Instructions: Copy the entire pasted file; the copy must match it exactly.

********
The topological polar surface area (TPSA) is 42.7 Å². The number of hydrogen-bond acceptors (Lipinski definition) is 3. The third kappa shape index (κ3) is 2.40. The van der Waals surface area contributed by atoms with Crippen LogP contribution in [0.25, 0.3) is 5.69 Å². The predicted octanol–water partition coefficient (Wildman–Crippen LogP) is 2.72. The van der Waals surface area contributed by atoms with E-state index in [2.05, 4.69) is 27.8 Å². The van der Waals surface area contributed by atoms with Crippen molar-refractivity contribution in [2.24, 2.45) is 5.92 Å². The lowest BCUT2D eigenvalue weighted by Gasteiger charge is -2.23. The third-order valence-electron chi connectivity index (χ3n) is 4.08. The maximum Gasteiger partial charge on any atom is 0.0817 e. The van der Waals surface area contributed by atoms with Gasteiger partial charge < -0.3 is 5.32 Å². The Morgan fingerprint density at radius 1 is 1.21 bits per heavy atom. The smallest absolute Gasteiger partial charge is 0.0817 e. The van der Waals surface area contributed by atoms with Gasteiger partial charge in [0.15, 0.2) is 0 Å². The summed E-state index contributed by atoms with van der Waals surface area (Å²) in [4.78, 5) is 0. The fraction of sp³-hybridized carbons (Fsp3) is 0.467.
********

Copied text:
The topological polar surface area (TPSA) is 42.7 Å². The number of hydrogen-bond acceptors (Lipinski definition) is 3. The third kappa shape index (κ3) is 2.40. The van der Waals surface area contributed by atoms with Crippen LogP contribution in [0.25, 0.3) is 5.69 Å². The predicted octanol–water partition coefficient (Wildman–Crippen LogP) is 2.72. The van der Waals surface area contributed by atoms with E-state index in [2.05, 4.69) is 27.8 Å². The van der Waals surface area contributed by atoms with Crippen molar-refractivity contribution in [2.24, 2.45) is 5.92 Å². The lowest BCUT2D eigenvalue weighted by Gasteiger charge is -2.23. The third-order valence-electron chi connectivity index (χ3n) is 4.08. The maximum Gasteiger partial charge on any atom is 0.0817 e. The van der Waals surface area contributed by atoms with Gasteiger partial charge < -0.3 is 5.32 Å². The Morgan fingerprint density at radius 1 is 1.21 bits per heavy atom. The smallest absolute Gasteiger partial charge is 0.0817 e. The van der Waals surface area contributed by atoms with Gasteiger partial charge in [0.15, 0.2) is 0 Å². The summed E-state index contributed by atoms with van der Waals surface area (Å²) in [4.78, 5) is 0. The fraction of sp³-hybridized carbons (Fsp3) is 0.467.